If like me you are a member of that elite group of nerds known as the twitterati - you would have noticed an almost cataclysmic event this week - Apple gave some talks and unveiled OS3 for iPhone and the iphone 3Gs. For days no-one has twittered about much else - when they started queueing at the shop, live text relay - not from the event but from those watching a feed of the event online, and best of all blow by blow accounts from those watching their iPhone upgrade by connecting to iTunes at the peak of demand
Ok I'm not going to just sit here and slag off my fellow twits and comment on the quality of information and the banality of my daily online life, instead lets look at what apple have put onto the iphone for people with a disability. First up lets be really positive, the fact that they have done anything at all is to be applauded, and reflects the fact that for many disabled people, phones are the platform of choice to bridge the digital divide. But what have they actually done ?
Ive blogged before about the power of touch as an interface for people with learning disabilities and for those excluded by keyboard and mouse - so I do believe fthat for many touch is a very accessible interface, add to this some of the features that the iPhone 3G S has and things look interesting. Most discussed is the addition of a screenreader (voiceover) with that comes a new set of gestures that make sense of touch for a person with a visual impairment. Probably the most important is the "rotor" movement - it all makes sense on a webpage but is going to take a liitle bit of time to get used to I suspect. Add to this the other features that are available, predictive text, voice control and the zoom function and the iPhone starts to look like a serious contender in the accessible phone stakes.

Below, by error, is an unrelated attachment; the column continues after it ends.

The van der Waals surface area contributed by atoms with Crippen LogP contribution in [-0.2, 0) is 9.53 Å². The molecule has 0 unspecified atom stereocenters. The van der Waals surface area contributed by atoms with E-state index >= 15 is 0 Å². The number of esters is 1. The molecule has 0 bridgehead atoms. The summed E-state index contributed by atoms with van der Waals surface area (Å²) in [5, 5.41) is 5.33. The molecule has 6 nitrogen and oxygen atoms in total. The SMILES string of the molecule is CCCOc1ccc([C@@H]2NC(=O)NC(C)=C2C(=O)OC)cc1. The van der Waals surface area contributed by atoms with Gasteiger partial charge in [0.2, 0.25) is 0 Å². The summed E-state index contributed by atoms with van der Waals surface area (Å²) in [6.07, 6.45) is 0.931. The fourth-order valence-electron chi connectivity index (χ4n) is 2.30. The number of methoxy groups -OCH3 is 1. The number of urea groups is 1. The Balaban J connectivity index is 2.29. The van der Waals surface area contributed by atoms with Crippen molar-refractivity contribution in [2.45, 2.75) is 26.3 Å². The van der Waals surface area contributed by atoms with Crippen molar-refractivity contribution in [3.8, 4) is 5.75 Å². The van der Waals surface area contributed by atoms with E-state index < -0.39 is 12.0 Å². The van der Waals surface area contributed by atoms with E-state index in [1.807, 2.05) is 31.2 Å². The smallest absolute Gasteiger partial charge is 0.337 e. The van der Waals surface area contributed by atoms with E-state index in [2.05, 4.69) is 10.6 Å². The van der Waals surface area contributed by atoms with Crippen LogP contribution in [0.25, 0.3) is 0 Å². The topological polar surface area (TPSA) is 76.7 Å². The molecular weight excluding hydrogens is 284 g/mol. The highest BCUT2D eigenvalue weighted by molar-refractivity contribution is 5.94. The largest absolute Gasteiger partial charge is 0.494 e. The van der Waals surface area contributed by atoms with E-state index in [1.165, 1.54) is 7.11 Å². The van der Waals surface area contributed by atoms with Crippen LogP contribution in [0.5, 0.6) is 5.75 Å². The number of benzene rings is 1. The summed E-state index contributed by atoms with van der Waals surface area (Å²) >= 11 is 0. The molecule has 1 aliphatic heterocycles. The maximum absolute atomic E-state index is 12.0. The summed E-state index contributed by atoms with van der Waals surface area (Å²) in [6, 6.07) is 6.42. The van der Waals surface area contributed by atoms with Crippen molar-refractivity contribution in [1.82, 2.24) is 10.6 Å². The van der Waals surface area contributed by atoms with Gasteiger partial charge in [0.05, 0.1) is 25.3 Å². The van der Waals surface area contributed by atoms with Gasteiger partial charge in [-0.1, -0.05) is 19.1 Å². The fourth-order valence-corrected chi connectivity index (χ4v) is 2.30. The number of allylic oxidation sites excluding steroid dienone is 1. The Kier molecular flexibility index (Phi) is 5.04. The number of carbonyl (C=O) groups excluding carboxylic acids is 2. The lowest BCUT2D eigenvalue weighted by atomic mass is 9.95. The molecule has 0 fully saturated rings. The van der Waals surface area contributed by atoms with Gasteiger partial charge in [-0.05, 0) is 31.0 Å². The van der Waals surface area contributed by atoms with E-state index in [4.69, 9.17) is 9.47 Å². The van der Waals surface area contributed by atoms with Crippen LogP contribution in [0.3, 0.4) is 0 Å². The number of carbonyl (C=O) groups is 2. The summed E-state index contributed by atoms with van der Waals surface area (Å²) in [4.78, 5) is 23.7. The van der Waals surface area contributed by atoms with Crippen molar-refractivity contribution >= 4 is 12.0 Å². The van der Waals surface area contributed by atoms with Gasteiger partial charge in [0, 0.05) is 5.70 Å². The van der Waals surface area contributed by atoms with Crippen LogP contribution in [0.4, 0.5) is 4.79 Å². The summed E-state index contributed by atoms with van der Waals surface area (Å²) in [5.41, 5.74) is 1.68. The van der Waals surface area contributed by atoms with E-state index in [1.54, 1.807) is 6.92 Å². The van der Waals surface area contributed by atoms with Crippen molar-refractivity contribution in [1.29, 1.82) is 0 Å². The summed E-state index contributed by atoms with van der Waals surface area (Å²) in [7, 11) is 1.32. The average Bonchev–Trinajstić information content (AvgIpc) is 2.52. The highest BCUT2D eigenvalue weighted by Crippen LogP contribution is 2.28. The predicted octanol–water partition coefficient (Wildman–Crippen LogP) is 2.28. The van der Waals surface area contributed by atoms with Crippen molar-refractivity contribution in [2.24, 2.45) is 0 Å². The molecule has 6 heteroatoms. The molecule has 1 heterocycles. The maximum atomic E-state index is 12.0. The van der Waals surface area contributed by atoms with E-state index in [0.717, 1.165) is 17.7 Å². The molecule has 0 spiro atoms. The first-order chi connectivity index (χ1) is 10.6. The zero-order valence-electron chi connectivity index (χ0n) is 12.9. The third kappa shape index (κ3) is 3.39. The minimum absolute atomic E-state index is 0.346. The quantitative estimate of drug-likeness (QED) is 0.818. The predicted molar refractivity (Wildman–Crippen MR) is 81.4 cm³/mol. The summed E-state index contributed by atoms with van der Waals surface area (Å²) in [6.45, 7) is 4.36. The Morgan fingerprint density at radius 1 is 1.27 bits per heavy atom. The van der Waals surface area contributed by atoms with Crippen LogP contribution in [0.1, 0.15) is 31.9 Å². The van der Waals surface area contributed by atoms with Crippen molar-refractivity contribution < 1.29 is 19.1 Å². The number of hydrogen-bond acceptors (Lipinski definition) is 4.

When AbilityNet conducted research into mobile phone choices for disabled people we identified that decisions were based both on form and function, and the new Apple iPhone potentially offers a great deal for both. But what are the dangers, well the biggest problem is that potential buyers may be overwhelmed by the amount of positive feedback and publicity given to the iPhone and not see what else is available - screenreading for the blackberry has been introduced, Talks software for Nokia S60 phones and a range of solutions for Windows Mobile, in amongst the chatter its easy to get lost and to be honest any visit to a shop is unlikely to help a disabled user, too few shops have any understanding of accessibility and what little they know is limited to one brand or one or two models
So its going to be down to the new digital inclusion champion to address this - too much choice in the market means that disabled users can be given very bad advice - that needs to be addressed asap
Until then im back to twitter - I need to address the complete failure of the phone manufacturers to address interoperability with my coffee maker - I need an app that bluetooths a command to my coffee maker to start brewing - is that too much to ask ?
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